A well-intentioned, sincere work that’s heavy on inspiration but light on substance.

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Anyone Can Be Successful

COME INSIDE AND FIND OUT HOW . . .

A lean, general-purpose business-success guide that largely treads familiar ground.

This debut work by self-made Australian businessman and international speaker Oxford addresses such success-related topics as making positive change, building self-esteem, improving communication, resolving conflicts, setting goals, and using feedback from others. The author exudes enthusiasm and offers tidbits of useful advice that draw from his own experiences. Oxford writes, for example, “If we continually absorb negative feedback and we believe this, this will become our destiny.” About having the will to succeed, the author advises, “The strategy is always to drive, not to be driven; lead, not follow; always have that petrol tank quarter full; and have 20 percent of your healthy energy in reserve every day!” Readers may also benefit from one of the long chapters about communication, which the author writes is “the essence of success”; Oxford discusses and explains three types of interaction: voice communication, “non-voice communication and physical language,” and “action listening and paraphrasing.” That said, a lot of the author’s topics have been covered repeatedly in many other books. Most chapters run no longer than four pages of text, including an occasional full-page cartoon, so the content often feels abbreviated; at less than 75 pages, including the index, there isn’t much room for any depth. Overall, the book is hampered by informality and a lack of precision, and the prose can be awkward and uneven. For example, most chapter titles are, appropriately, short phrases, such as Chapter 2, “Managing and Understanding Self-Esteem,” but Chapter 3’s title is woefully overlong: “How do we start reprogramming and programming our control centre for a much better life and for great success, let’s stop talking about it and get on with some simple—however effective—strategies!”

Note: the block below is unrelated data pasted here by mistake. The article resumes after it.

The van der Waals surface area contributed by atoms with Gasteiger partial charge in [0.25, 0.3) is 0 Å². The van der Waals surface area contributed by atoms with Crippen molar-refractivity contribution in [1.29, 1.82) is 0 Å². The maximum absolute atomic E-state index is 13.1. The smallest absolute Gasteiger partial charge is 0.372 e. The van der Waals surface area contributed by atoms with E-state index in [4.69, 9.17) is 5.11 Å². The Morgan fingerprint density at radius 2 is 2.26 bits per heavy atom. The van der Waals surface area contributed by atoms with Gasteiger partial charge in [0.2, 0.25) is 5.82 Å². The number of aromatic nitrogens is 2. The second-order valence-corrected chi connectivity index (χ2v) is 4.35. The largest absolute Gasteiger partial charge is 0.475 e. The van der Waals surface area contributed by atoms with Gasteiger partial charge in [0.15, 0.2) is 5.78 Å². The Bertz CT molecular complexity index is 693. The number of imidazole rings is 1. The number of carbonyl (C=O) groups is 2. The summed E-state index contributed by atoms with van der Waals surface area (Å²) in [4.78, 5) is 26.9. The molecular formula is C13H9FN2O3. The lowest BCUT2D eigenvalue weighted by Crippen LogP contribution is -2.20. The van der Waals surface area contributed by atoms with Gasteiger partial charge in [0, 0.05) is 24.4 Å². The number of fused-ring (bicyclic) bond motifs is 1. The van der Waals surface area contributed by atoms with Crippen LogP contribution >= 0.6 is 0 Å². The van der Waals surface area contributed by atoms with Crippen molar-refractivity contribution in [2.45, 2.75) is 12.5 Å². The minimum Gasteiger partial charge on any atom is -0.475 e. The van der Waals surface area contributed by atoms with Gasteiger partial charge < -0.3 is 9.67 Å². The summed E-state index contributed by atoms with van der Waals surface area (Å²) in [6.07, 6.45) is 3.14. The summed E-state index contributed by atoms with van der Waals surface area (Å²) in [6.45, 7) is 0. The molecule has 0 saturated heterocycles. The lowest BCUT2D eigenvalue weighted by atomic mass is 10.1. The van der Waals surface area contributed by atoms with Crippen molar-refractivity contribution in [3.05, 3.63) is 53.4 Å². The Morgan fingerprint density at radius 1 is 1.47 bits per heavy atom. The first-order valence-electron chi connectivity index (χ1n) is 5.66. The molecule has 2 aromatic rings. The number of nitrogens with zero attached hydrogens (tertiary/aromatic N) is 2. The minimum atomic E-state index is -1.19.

A well-intentioned, sincere work that’s heavy on inspiration but light on substance.

Pub Date: Feb. 13, 2015

ISBN: 978-1503502727

Page Count: 76

Publisher: Xlibris

Review Posted Online: May 15, 2015

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Doyle offers another lucid, inspiring chronicle of female empowerment and the rewards of self-awareness and renewal.

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UNTAMED

More life reflections from the bestselling author on themes of societal captivity and the catharsis of personal freedom.

In her third book, Doyle (Love Warrior, 2016, etc.) begins with a life-changing event. “Four years ago,” she writes, “married to the father of my three children, I fell in love with a woman.” That woman, Abby Wambach, would become her wife. Emblematically arranged into three sections—“Caged,” “Keys,” “Freedom”—the narrative offers, among other elements, vignettes about the soulful author’s girlhood, when she was bulimic and felt like a zoo animal, a “caged girl made for wide-open skies.” She followed the path that seemed right and appropriate based on her Catholic upbringing and adolescent conditioning. After a downward spiral into “drinking, drugging, and purging,” Doyle found sobriety and the authentic self she’d been suppressing. Still, there was trouble: Straining an already troubled marriage was her husband’s infidelity, which eventually led to life-altering choices and the discovery of a love she’d never experienced before. Throughout the book, Doyle remains open and candid, whether she’s admitting to rigging a high school homecoming court election or denouncing the doting perfectionism of “cream cheese parenting,” which is about “giving your children the best of everything.” The author’s fears and concerns are often mirrored by real-world issues: gender roles and bias, white privilege, racism, and religion-fueled homophobia and hypocrisy. Some stories merely skim the surface of larger issues, but Doyle revisits them in later sections and digs deeper, using friends and familial references to personify their impact on her life, both past and present. Shorter pieces, some only a page in length, manage to effectively translate an emotional gut punch, as when Doyle’s therapist called her blooming extramarital lesbian love a “dangerous distraction.” Ultimately, the narrative is an in-depth look at a courageous woman eager to share the wealth of her experiences by embracing vulnerability and reclaiming her inner strength and resiliency.